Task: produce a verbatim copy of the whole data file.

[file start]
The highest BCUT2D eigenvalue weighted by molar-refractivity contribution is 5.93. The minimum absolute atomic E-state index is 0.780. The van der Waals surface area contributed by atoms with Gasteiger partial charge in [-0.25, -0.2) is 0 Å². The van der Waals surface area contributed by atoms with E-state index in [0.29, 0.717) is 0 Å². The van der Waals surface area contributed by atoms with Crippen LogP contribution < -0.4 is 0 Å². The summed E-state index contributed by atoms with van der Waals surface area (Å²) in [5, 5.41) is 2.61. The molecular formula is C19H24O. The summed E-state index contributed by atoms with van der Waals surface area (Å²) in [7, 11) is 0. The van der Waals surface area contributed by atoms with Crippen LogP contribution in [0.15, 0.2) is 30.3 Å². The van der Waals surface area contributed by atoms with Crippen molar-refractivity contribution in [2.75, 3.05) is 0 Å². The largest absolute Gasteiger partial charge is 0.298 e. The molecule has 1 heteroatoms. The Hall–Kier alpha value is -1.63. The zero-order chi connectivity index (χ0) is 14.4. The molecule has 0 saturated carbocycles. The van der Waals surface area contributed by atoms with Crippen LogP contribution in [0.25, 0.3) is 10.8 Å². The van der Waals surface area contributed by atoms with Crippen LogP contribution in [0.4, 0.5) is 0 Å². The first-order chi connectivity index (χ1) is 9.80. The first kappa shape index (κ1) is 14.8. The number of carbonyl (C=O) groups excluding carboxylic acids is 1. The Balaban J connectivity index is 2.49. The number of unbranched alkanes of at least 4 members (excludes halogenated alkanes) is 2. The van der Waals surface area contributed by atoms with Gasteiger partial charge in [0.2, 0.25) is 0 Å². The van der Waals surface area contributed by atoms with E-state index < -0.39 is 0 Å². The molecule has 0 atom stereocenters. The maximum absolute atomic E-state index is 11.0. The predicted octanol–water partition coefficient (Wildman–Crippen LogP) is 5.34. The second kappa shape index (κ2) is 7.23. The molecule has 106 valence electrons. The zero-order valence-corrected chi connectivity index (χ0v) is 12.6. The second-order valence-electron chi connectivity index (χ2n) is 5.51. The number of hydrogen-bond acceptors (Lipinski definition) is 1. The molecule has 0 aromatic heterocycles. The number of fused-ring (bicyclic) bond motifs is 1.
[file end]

The highest BCUT2D eigenvalue weighted by molar-refractivity contribution is 5.93. The minimum absolute atomic E-state index is 0.780. The van der Waals surface area contributed by atoms with Gasteiger partial charge in [-0.25, -0.2) is 0 Å². The van der Waals surface area contributed by atoms with E-state index in [0.29, 0.717) is 0 Å². The van der Waals surface area contributed by atoms with Crippen LogP contribution < -0.4 is 0 Å². The summed E-state index contributed by atoms with van der Waals surface area (Å²) in [5, 5.41) is 2.61. The molecular formula is C19H24O. The summed E-state index contributed by atoms with van der Waals surface area (Å²) in [7, 11) is 0. The van der Waals surface area contributed by atoms with Crippen LogP contribution in [0.15, 0.2) is 30.3 Å². The van der Waals surface area contributed by atoms with Crippen molar-refractivity contribution in [2.75, 3.05) is 0 Å². The largest absolute Gasteiger partial charge is 0.298 e. The molecule has 1 heteroatoms. The Hall–Kier alpha value is -1.63. The zero-order chi connectivity index (χ0) is 14.4. The molecule has 0 saturated carbocycles. The van der Waals surface area contributed by atoms with Crippen LogP contribution in [0.25, 0.3) is 10.8 Å². The van der Waals surface area contributed by atoms with Crippen LogP contribution in [0.4, 0.5) is 0 Å². The first-order chi connectivity index (χ1) is 9.80. The first kappa shape index (κ1) is 14.8. The number of carbonyl (C=O) groups excluding carboxylic acids is 1. The Balaban J connectivity index is 2.49. The number of unbranched alkanes of at least 4 members (excludes halogenated alkanes) is 2. The van der Waals surface area contributed by atoms with Gasteiger partial charge in [0.2, 0.25) is 0 Å². The van der Waals surface area contributed by atoms with E-state index < -0.39 is 0 Å². The molecule has 0 atom stereocenters. The maximum absolute atomic E-state index is 11.0. The predicted octanol–water partition coefficient (Wildman–Crippen LogP) is 5.34. The second kappa shape index (κ2) is 7.23. The molecule has 106 valence electrons. The zero-order valence-corrected chi connectivity index (χ0v) is 12.6. The second-order valence-electron chi connectivity index (χ2n) is 5.51. The number of hydrogen-bond acceptors (Lipinski definition) is 1. The molecule has 0 aromatic heterocycles. The number of fused-ring (bicyclic) bond motifs is 1.